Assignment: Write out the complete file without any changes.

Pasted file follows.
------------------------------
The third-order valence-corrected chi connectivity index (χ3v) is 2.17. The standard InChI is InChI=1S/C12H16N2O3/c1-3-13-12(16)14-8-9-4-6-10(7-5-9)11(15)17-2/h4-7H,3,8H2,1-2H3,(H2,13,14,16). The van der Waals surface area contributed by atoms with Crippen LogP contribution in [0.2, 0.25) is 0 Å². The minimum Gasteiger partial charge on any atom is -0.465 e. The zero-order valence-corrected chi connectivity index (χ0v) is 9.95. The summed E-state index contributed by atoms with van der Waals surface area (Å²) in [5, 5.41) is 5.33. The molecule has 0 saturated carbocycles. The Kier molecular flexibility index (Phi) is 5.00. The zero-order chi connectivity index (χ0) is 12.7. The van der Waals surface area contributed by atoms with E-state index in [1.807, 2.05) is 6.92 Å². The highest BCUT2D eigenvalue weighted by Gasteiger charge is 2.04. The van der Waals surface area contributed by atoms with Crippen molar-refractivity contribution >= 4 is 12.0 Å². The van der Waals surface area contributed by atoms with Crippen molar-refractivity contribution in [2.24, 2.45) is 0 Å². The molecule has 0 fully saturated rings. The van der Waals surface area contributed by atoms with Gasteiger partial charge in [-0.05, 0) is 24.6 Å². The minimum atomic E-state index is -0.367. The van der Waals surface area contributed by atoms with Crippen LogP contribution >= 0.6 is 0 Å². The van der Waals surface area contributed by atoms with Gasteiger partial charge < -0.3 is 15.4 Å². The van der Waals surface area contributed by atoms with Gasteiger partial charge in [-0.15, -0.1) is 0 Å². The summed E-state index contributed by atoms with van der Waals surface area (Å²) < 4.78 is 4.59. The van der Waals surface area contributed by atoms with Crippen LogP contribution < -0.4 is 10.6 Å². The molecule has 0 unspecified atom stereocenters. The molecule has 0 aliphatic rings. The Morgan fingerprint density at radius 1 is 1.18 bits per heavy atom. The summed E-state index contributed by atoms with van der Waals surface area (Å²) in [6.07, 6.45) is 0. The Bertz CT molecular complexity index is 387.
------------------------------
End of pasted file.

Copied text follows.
The third-order valence-corrected chi connectivity index (χ3v) is 2.17. The standard InChI is InChI=1S/C12H16N2O3/c1-3-13-12(16)14-8-9-4-6-10(7-5-9)11(15)17-2/h4-7H,3,8H2,1-2H3,(H2,13,14,16). The van der Waals surface area contributed by atoms with Crippen LogP contribution in [0.2, 0.25) is 0 Å². The minimum Gasteiger partial charge on any atom is -0.465 e. The zero-order valence-corrected chi connectivity index (χ0v) is 9.95. The summed E-state index contributed by atoms with van der Waals surface area (Å²) in [5, 5.41) is 5.33. The molecule has 0 saturated carbocycles. The Kier molecular flexibility index (Phi) is 5.00. The zero-order chi connectivity index (χ0) is 12.7. The van der Waals surface area contributed by atoms with E-state index in [1.807, 2.05) is 6.92 Å². The highest BCUT2D eigenvalue weighted by Gasteiger charge is 2.04. The van der Waals surface area contributed by atoms with Crippen molar-refractivity contribution >= 4 is 12.0 Å². The van der Waals surface area contributed by atoms with Crippen molar-refractivity contribution in [2.24, 2.45) is 0 Å². The molecule has 0 fully saturated rings. The van der Waals surface area contributed by atoms with Gasteiger partial charge in [-0.05, 0) is 24.6 Å². The minimum atomic E-state index is -0.367. The van der Waals surface area contributed by atoms with Crippen LogP contribution >= 0.6 is 0 Å². The van der Waals surface area contributed by atoms with Gasteiger partial charge < -0.3 is 15.4 Å². The van der Waals surface area contributed by atoms with Gasteiger partial charge in [-0.15, -0.1) is 0 Å². The summed E-state index contributed by atoms with van der Waals surface area (Å²) < 4.78 is 4.59. The van der Waals surface area contributed by atoms with Crippen LogP contribution < -0.4 is 10.6 Å². The molecule has 0 unspecified atom stereocenters. The molecule has 0 aliphatic rings. The Morgan fingerprint density at radius 1 is 1.18 bits per heavy atom. The summed E-state index contributed by atoms with van der Waals surface area (Å²) in [6.07, 6.45) is 0. The Bertz CT molecular complexity index is 387.